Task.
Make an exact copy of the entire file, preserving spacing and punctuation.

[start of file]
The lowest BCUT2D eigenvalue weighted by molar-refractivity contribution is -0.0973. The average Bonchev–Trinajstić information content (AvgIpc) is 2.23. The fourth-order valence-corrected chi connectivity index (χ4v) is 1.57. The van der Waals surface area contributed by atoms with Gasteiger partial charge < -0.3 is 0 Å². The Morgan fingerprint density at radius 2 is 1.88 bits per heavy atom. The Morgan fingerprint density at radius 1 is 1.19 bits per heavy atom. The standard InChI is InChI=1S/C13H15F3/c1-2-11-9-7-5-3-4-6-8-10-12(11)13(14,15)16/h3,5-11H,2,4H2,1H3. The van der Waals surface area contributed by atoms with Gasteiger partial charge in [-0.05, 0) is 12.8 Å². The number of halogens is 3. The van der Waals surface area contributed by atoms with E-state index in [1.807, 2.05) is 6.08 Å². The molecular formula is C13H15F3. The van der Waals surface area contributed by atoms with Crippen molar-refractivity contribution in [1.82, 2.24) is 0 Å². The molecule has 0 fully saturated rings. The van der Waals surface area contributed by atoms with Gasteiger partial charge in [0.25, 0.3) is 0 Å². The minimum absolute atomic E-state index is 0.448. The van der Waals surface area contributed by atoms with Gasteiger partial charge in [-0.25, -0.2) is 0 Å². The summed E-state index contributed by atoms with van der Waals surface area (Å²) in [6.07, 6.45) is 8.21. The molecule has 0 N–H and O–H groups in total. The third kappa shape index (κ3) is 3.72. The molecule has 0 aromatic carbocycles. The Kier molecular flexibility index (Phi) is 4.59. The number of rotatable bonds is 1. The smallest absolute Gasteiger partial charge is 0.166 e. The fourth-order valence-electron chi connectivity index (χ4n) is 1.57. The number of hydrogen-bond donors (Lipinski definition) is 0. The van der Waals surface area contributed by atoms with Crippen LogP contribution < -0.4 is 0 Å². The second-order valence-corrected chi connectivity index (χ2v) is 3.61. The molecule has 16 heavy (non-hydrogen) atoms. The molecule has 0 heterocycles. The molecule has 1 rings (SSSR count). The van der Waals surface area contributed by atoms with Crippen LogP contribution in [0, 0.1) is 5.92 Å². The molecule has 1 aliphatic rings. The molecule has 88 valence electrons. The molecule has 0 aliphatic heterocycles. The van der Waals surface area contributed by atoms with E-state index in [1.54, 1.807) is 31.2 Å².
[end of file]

The lowest BCUT2D eigenvalue weighted by molar-refractivity contribution is -0.0973. The average Bonchev–Trinajstić information content (AvgIpc) is 2.23. The fourth-order valence-corrected chi connectivity index (χ4v) is 1.57. The van der Waals surface area contributed by atoms with Gasteiger partial charge < -0.3 is 0 Å². The Morgan fingerprint density at radius 2 is 1.88 bits per heavy atom. The Morgan fingerprint density at radius 1 is 1.19 bits per heavy atom. The standard InChI is InChI=1S/C13H15F3/c1-2-11-9-7-5-3-4-6-8-10-12(11)13(14,15)16/h3,5-11H,2,4H2,1H3. The van der Waals surface area contributed by atoms with Gasteiger partial charge in [-0.05, 0) is 12.8 Å². The number of halogens is 3. The van der Waals surface area contributed by atoms with E-state index in [1.807, 2.05) is 6.08 Å². The molecular formula is C13H15F3. The van der Waals surface area contributed by atoms with Crippen molar-refractivity contribution in [1.82, 2.24) is 0 Å². The molecule has 0 fully saturated rings. The van der Waals surface area contributed by atoms with Gasteiger partial charge in [0.25, 0.3) is 0 Å². The minimum absolute atomic E-state index is 0.448. The van der Waals surface area contributed by atoms with Gasteiger partial charge in [-0.25, -0.2) is 0 Å². The summed E-state index contributed by atoms with van der Waals surface area (Å²) in [6.07, 6.45) is 8.21. The molecule has 0 N–H and O–H groups in total. The third kappa shape index (κ3) is 3.72. The molecule has 0 aromatic carbocycles. The Kier molecular flexibility index (Phi) is 4.59. The number of rotatable bonds is 1. The smallest absolute Gasteiger partial charge is 0.166 e. The fourth-order valence-electron chi connectivity index (χ4n) is 1.57. The number of hydrogen-bond donors (Lipinski definition) is 0. The van der Waals surface area contributed by atoms with Crippen LogP contribution < -0.4 is 0 Å². The second-order valence-corrected chi connectivity index (χ2v) is 3.61. The molecule has 16 heavy (non-hydrogen) atoms. The molecule has 0 heterocycles. The molecule has 1 rings (SSSR count). The van der Waals surface area contributed by atoms with Crippen LogP contribution in [0, 0.1) is 5.92 Å². The molecule has 1 aliphatic rings. The molecule has 88 valence electrons. The molecule has 0 aliphatic heterocycles. The van der Waals surface area contributed by atoms with E-state index in [1.54, 1.807) is 31.2 Å².